A False Sense of Security
There is a tendency for EMS administrators to focus on the clinical and operational requirements for their services (for good reason!) at the expense of focusing on and understanding compliant documentation for billing. Many services outsource their billing to third party billing companies because billing for ambulance services is complicated and confusing. In doing this, ambulance services develop a false sense of security and begin to operate under the assumption that the responsibility for compliant billing is off their plate.
This is not the case! Ambulance services contracted with Medicare and most other payers maintain the responsibility to submit clean and valid claims for their services. Contracting with third party billing companies does not outsource this responsibility. Additionally, most contracts with a billing company will include a provision requiring the ambulance service to submit proper documentation to the billing company to bill with. Consider this scenario: A government auditor arrives at your service today and asks what your service has in place for compliant billing. If your first thought is to direct them to your billing company, you probably are lacking a proper compliance program, which would be a major red flag to the auditor. When it comes down to it, only you are responsible for your service’s compliance.
Compliance Starts Internally
The OIG has created a compliance program guidance for ambulance suppliers which we highly recommend your service review. Some examples of the processes your service should have in place include the following:
Auditing: The OIG recommends conducting regular monitoring activities to ensure that your claims are supported by compliant documentation. Many services are surprised to learn that because Medicare pays claims on an honor system, there is no review of documentation prior to payment. Because of this, many problems with documentation can pile up and become a major liability unless your service is actively looking for errors and correcting them.
We recommend conducting regular internal and external audits to catch these issues. At MCS, we offer audits of a randomized sample of paid claims and provide a detailed report to your service. This process can help your service identify blind spots in your documentation and show your good faith and intent to actively conduct compliance activities and submit valid claims to Medicare.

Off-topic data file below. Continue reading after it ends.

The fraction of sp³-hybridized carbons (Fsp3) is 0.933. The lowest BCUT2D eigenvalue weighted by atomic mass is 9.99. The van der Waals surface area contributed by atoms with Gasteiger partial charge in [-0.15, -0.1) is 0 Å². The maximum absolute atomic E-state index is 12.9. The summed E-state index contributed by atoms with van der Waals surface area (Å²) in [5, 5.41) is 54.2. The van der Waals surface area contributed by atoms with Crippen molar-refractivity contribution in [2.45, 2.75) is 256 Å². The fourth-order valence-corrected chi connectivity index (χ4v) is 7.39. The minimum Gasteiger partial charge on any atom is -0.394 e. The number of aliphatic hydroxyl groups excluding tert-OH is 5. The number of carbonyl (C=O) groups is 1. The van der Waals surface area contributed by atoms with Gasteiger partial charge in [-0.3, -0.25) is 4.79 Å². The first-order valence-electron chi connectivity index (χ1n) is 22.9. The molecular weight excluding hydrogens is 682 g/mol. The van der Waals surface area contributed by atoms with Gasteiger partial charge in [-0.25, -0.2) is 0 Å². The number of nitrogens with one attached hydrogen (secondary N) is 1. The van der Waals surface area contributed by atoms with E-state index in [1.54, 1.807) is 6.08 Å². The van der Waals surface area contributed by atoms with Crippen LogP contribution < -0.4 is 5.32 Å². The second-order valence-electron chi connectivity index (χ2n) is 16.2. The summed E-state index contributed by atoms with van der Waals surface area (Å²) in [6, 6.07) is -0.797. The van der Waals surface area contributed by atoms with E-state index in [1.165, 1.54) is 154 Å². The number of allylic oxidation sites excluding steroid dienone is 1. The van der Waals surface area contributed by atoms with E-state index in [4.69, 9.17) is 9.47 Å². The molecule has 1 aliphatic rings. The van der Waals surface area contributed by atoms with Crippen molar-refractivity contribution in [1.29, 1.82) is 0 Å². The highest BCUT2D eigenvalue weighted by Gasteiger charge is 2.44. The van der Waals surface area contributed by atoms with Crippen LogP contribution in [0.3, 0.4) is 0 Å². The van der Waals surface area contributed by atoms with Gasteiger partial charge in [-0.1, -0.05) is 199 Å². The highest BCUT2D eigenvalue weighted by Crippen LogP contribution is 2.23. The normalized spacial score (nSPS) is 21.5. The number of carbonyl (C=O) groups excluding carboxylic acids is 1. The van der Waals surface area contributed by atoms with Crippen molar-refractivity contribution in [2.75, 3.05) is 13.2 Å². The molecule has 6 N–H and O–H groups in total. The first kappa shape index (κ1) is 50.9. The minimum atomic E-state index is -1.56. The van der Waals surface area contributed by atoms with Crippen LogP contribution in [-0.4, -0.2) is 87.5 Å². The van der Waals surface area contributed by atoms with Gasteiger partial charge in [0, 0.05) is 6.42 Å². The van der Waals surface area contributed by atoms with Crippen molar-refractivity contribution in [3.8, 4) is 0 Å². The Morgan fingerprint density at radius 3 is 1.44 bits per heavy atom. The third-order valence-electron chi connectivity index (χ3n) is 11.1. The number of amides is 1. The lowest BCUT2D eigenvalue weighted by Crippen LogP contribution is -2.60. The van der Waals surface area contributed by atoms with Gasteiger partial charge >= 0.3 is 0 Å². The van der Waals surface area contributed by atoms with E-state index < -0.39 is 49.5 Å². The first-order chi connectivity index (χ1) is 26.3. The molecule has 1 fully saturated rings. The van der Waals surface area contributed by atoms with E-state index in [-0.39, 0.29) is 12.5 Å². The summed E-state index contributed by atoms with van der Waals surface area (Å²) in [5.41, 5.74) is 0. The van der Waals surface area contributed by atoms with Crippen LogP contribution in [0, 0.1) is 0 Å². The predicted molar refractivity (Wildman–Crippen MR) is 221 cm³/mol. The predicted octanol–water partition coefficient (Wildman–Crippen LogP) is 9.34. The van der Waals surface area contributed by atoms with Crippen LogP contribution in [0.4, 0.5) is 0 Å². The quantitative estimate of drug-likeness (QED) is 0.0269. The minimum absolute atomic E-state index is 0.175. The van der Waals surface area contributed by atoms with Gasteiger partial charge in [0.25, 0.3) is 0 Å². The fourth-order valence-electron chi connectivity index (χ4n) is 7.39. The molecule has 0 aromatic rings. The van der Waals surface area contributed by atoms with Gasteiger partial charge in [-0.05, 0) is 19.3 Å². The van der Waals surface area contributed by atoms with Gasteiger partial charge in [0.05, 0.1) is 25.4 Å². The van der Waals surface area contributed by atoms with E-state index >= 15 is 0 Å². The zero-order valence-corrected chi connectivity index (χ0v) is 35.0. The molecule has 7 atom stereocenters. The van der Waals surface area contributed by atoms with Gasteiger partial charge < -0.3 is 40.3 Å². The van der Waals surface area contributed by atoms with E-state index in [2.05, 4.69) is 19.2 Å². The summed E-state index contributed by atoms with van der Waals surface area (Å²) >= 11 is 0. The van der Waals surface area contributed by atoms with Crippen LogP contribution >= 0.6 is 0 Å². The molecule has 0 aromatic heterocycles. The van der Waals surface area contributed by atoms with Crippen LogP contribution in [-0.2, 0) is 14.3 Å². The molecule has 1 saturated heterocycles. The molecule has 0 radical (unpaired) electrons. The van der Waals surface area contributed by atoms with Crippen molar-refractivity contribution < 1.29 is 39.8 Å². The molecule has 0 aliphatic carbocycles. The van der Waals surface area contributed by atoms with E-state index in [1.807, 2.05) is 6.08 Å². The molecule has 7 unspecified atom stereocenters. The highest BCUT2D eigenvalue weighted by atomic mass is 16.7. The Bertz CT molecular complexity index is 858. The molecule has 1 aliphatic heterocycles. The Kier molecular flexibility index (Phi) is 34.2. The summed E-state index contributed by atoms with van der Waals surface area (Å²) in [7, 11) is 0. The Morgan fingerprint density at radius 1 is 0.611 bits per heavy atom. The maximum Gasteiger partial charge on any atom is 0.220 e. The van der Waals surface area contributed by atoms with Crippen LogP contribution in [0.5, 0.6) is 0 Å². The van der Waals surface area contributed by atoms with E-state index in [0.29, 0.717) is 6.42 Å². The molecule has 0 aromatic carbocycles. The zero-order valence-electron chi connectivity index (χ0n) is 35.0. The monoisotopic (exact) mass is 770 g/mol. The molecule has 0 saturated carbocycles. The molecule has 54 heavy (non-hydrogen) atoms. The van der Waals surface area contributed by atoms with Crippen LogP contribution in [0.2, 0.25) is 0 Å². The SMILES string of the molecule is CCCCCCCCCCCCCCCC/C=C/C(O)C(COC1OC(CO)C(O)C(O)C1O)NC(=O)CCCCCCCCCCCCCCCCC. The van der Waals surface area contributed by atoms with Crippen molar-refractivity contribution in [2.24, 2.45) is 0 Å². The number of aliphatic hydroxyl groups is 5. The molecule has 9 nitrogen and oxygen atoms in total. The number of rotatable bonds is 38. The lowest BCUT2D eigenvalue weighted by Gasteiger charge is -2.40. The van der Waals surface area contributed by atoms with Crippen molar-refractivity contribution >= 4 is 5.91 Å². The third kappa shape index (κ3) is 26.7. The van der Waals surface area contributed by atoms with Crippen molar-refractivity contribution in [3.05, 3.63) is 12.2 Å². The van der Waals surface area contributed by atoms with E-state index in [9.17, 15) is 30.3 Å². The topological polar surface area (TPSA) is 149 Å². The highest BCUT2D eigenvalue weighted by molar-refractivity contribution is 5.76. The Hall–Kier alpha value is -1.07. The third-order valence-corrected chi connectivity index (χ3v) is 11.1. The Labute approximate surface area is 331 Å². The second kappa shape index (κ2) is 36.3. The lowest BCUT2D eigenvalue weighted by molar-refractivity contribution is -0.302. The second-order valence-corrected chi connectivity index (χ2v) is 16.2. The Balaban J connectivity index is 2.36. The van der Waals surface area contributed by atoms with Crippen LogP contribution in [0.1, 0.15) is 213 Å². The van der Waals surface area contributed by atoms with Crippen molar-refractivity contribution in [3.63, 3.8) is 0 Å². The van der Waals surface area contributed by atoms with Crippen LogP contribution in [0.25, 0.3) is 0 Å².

Quality Assurance (QA) Process: The OIG recommends an internal QA program to ensure compliant documentation for billing is being provided and to ensure clinically compliant procedures are being conducted on transports. The QA process works on the front end prior to billing to help check for properly documented claims. A good QA program has the added benefit of streamlining the billing process and gets claims paid faster.
Many ambulance services treat their billing company as their QA process. Doing this slows the billing process by causing claims to be sent back and forth to obtain or correct documentation that wasn’t originally provided. Also, billing companies aren’t QA teams and some issues with documentation may not be discovered, making those claims susceptible to audits in the future. In both cases, the lack of a QA process can hurt your service’s bottom line.
Training: All ambulance services should conduct regular training for their employees. Topics include compliant documentation, information about your service’s compliance program and policies and procedures, and other job specific functions for employees. A lack of proper training on compliance can impact the quality of your service’s documentation and understanding of your service’s policies and procedures in other areas.
We recommend and offer interactive online training on both compliance and other issues including HIPAA. Conducting regular training on compliance helps to build your service’s compliant culture and shows you care.
Policies and Procedures: The OIG also recommends written policies and procedures which have been reviewed and approved by your service. These are the foundational pieces of your compliance program and the best way to make sure everyone has access to and understands the goals of your compliance program.
We offer support for our clients with sample policies and procedures for a compliance program. With these samples you can tailor the policies and procedures to your service’s needs. Without policies and procedures your service won’t have a compliance program.
While we have put a spotlight on ambulance services with third party billing companies, the importance of a compliance program applies equally to services who bill in-house.
We believe incorporating the OIG’s compliance program guidance into your service’s processes will not only protect your service from the risk of an audit but will increase income over time.
If you have any questions or would like to learn more about the services we offer to assist your service in creating or improving your compliance program, please reach out using the contact form.